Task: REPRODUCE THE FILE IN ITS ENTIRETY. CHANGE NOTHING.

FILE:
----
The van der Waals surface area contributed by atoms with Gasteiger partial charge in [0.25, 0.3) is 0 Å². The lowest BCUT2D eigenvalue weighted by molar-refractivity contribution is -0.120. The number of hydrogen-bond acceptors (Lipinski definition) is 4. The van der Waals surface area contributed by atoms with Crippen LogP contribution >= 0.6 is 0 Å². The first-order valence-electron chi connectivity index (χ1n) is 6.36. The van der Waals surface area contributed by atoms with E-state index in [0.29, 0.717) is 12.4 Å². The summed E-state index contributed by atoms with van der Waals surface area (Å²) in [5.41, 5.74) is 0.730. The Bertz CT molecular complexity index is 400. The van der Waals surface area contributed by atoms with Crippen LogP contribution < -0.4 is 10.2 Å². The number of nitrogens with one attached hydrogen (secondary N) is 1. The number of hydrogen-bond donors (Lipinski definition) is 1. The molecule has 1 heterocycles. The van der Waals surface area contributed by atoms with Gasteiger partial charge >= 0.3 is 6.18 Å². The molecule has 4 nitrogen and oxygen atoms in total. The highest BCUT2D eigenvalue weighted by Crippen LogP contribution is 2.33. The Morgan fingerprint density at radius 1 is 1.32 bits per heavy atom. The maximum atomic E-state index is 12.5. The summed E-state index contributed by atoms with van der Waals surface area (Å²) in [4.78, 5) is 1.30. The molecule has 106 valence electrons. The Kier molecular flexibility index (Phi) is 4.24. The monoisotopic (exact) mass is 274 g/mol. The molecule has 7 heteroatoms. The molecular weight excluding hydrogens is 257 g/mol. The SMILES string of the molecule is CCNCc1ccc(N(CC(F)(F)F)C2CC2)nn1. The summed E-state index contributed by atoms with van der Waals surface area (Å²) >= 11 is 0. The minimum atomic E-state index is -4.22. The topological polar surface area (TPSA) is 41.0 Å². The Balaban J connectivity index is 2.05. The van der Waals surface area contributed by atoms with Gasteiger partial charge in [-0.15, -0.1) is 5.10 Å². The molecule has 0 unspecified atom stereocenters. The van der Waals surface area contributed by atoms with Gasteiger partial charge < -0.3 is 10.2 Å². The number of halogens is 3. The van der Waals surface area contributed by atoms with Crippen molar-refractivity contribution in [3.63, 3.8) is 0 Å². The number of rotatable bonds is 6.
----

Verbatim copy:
The van der Waals surface area contributed by atoms with Gasteiger partial charge in [0.25, 0.3) is 0 Å². The lowest BCUT2D eigenvalue weighted by molar-refractivity contribution is -0.120. The number of hydrogen-bond acceptors (Lipinski definition) is 4. The van der Waals surface area contributed by atoms with Crippen LogP contribution >= 0.6 is 0 Å². The first-order valence-electron chi connectivity index (χ1n) is 6.36. The van der Waals surface area contributed by atoms with E-state index in [0.29, 0.717) is 12.4 Å². The summed E-state index contributed by atoms with van der Waals surface area (Å²) in [5.41, 5.74) is 0.730. The Bertz CT molecular complexity index is 400. The van der Waals surface area contributed by atoms with Crippen LogP contribution < -0.4 is 10.2 Å². The number of nitrogens with one attached hydrogen (secondary N) is 1. The number of hydrogen-bond donors (Lipinski definition) is 1. The molecule has 1 heterocycles. The van der Waals surface area contributed by atoms with Gasteiger partial charge >= 0.3 is 6.18 Å². The molecule has 4 nitrogen and oxygen atoms in total. The highest BCUT2D eigenvalue weighted by Crippen LogP contribution is 2.33. The Morgan fingerprint density at radius 1 is 1.32 bits per heavy atom. The maximum atomic E-state index is 12.5. The summed E-state index contributed by atoms with van der Waals surface area (Å²) in [4.78, 5) is 1.30. The molecule has 106 valence electrons. The Kier molecular flexibility index (Phi) is 4.24. The monoisotopic (exact) mass is 274 g/mol. The molecule has 7 heteroatoms. The molecular weight excluding hydrogens is 257 g/mol. The SMILES string of the molecule is CCNCc1ccc(N(CC(F)(F)F)C2CC2)nn1. The summed E-state index contributed by atoms with van der Waals surface area (Å²) >= 11 is 0. The minimum atomic E-state index is -4.22. The topological polar surface area (TPSA) is 41.0 Å². The Balaban J connectivity index is 2.05. The van der Waals surface area contributed by atoms with Gasteiger partial charge in [-0.15, -0.1) is 5.10 Å². The molecule has 0 unspecified atom stereocenters. The van der Waals surface area contributed by atoms with Gasteiger partial charge < -0.3 is 10.2 Å². The number of halogens is 3. The van der Waals surface area contributed by atoms with Crippen molar-refractivity contribution in [3.63, 3.8) is 0 Å². The number of rotatable bonds is 6.